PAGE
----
Thursday, March 4, 2010

Shhhh - My 3 best kept travel secrets

Thank you Catherine (, Sabina (Solo Female Traveler), Nick (Delicious Chaos) for tagging me in the Tripbase Best Kept Travel secrets. I have been a bit lazy and forgot about it until I was tagged again so.. no escape this time!

From time to time, while traveling, we discover new things, places, food, stuff that don’t appear on most guidebooks. So it becomes a little secret, a place still untouched, or a food still kept authentic.. I have discovered a few little secrets along my travels since the past 2 years, sometimes I want to keep them for myself, so it doesn’t spread too much. But Life’s all about sharing right? So here are 3 of my little best kept travel secrets worth discovering!

1- Jabal Shams & the Wadi Nakhr - Oman:

Rising 3048m above sea level, “Jabal Shams” (Mount of the Sun), part of the “Jabal al Akhdar” (The Green mountain) range of mountains is truly one of the jewels of The Sultanate of Oman.

IMG_3822Located only 2 hours drive away from Muscat, this impressive 600km stretch of mountains is home to some of the most exciting activities like canyoning in the Snake Gorge (Yes it is called Snake gorge because there are snakes), trekking in the wadis or climbing up to the highest peak only to be greeted by the most beautiful canyon in the Gulf Region: Wadi Nakhr (also known as the Grand Canyon of the Middle-East).

IMG_3762Tourism is almost non-existent here, and it is a good opportunity to meet and chat with the locals in the tiny villages vertiginously hanging on the cliffs.


2- The Geghard Monastery – Armenia

Most people would never think of going to Armenia for tourism. Most people wouldn’t even be able to place it on a map! (And many never even heard of that country).

But if you enjoy authentic old culture, diverse beautiful landscapes, friendly people away from tourists and visiting old worship places (Armenia has some of the most oldest churches in the world, as it is the first country that became Christian in 301 AD)… Armenia is the place to be!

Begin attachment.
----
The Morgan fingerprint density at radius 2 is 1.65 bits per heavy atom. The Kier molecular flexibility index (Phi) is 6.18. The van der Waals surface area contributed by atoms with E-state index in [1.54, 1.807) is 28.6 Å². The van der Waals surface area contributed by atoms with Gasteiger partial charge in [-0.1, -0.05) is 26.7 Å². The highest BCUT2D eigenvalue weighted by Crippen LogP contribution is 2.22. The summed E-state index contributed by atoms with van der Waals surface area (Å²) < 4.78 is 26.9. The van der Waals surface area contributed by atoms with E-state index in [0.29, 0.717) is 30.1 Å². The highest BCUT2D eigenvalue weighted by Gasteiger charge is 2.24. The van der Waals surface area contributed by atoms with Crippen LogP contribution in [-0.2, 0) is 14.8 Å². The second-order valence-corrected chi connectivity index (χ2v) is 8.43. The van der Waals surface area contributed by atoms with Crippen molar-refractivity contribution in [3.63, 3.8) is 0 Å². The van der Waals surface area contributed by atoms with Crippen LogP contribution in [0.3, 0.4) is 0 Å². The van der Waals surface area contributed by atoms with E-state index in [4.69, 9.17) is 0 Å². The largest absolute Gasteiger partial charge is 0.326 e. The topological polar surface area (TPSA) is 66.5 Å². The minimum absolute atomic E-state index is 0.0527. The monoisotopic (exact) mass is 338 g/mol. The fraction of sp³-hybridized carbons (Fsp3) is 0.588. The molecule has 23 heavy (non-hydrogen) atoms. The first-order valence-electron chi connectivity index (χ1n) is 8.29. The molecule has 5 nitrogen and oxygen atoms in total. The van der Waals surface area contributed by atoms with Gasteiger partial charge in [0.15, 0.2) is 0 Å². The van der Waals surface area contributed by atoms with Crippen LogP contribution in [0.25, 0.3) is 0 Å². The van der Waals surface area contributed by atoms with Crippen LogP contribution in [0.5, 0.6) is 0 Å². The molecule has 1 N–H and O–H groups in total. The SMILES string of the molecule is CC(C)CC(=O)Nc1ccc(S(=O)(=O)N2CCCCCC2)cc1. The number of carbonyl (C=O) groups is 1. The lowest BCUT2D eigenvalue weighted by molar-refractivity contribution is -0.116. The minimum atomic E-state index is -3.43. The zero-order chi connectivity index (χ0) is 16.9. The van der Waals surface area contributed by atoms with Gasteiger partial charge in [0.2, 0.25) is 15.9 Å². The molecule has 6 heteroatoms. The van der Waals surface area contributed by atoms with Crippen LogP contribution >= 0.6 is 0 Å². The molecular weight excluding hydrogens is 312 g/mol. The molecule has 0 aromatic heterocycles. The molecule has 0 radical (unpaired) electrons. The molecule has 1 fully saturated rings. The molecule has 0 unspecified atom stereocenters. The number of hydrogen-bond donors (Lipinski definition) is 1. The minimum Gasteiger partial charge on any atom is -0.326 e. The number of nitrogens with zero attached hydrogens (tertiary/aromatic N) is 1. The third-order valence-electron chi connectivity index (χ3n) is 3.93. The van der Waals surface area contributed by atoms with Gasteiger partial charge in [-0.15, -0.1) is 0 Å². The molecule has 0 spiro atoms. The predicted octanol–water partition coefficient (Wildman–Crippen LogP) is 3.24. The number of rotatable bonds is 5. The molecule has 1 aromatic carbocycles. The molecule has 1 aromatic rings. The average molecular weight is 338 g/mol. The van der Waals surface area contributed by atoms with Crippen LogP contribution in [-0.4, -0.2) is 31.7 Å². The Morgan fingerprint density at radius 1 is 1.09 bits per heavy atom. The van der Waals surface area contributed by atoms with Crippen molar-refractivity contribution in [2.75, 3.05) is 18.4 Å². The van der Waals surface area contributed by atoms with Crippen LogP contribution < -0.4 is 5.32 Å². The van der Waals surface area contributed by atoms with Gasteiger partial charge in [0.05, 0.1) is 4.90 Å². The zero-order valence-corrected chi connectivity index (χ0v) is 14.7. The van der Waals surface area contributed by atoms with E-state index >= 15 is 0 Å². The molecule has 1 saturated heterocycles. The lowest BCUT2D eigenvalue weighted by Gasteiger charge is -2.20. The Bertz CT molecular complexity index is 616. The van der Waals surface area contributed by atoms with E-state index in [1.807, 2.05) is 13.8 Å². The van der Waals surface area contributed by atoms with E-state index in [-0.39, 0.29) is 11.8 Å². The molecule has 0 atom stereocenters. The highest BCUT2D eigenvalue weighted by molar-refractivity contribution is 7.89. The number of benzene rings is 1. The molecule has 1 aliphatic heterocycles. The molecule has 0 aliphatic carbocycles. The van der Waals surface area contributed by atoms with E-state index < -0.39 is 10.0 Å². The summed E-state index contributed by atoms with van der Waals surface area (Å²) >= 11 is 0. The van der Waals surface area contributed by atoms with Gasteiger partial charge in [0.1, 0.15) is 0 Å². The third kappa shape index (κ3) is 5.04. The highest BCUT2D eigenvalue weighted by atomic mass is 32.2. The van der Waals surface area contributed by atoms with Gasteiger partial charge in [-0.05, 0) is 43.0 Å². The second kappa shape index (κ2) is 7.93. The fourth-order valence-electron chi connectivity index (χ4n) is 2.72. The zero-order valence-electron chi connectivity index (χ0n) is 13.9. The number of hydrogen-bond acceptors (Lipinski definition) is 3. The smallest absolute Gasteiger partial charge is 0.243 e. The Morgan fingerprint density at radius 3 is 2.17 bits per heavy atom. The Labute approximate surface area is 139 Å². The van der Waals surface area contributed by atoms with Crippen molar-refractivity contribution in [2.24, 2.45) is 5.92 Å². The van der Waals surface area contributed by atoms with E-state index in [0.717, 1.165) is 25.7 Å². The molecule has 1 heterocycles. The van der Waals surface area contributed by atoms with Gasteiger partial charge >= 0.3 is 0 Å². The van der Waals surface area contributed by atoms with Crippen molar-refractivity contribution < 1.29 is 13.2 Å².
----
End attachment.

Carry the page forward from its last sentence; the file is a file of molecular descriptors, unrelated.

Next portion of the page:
One of the monasteries that I particularly enjoyed is the “Geghard” Monastery. Geghard in Armenian means “Spear”, and it is said that the spear used to wound the Christ on the cross was brought and kept there among other relics.

800px-Geghard_monasteryThe complex was founded in the 4th Century and is partially carved in a mountain, surrounded by cliffs all around. Many prayer chambers have been carved on the cliffs and used by monks as a retreat.

It is interesting to notice the contrast between the finely detailed facades of the outside chapel and the rough cave-like interiors carved inside the rock. If you truly want to experience a magical moment, wait for a choir of young teenagers to sing inside the chapel: The acoustic is impressive and the echo inside is unbelievable (and lasts veeeery long!).

There are also many beautiful “khatchkars” all around (crosses carved on a rock in traditional armenian style).


3- Village festival in Triacastela and preparation of Queimada –Spain:

After trekking the whole day between snakes, and reconnecting with your spirituality inside a monastery, what’s better to do than.. party in a tiny village in Spain!

Triacastela is a village along the path of the “Camino de Santiago”, a pilgrimage route. On the 11th of October, a big village festival is celebrated among the locals and any guest (mainly pilgrims) is allowed to participate!

What’s the plan?

-Stuffing your face with free food like chorizos, salchichon, paella and flowing wine… as much as you want!

-Dancing like crazy to Spanish songs next to a Transformer-like truck that turns into a huge stage with laser and light shows.

-Assisting the ritual of preparing an alcoholic beverage that dates from the time of the druids: The Queimada (and getting drunk).


All photos are taken by me except the Geghard photo in the snow which is from wikipedia.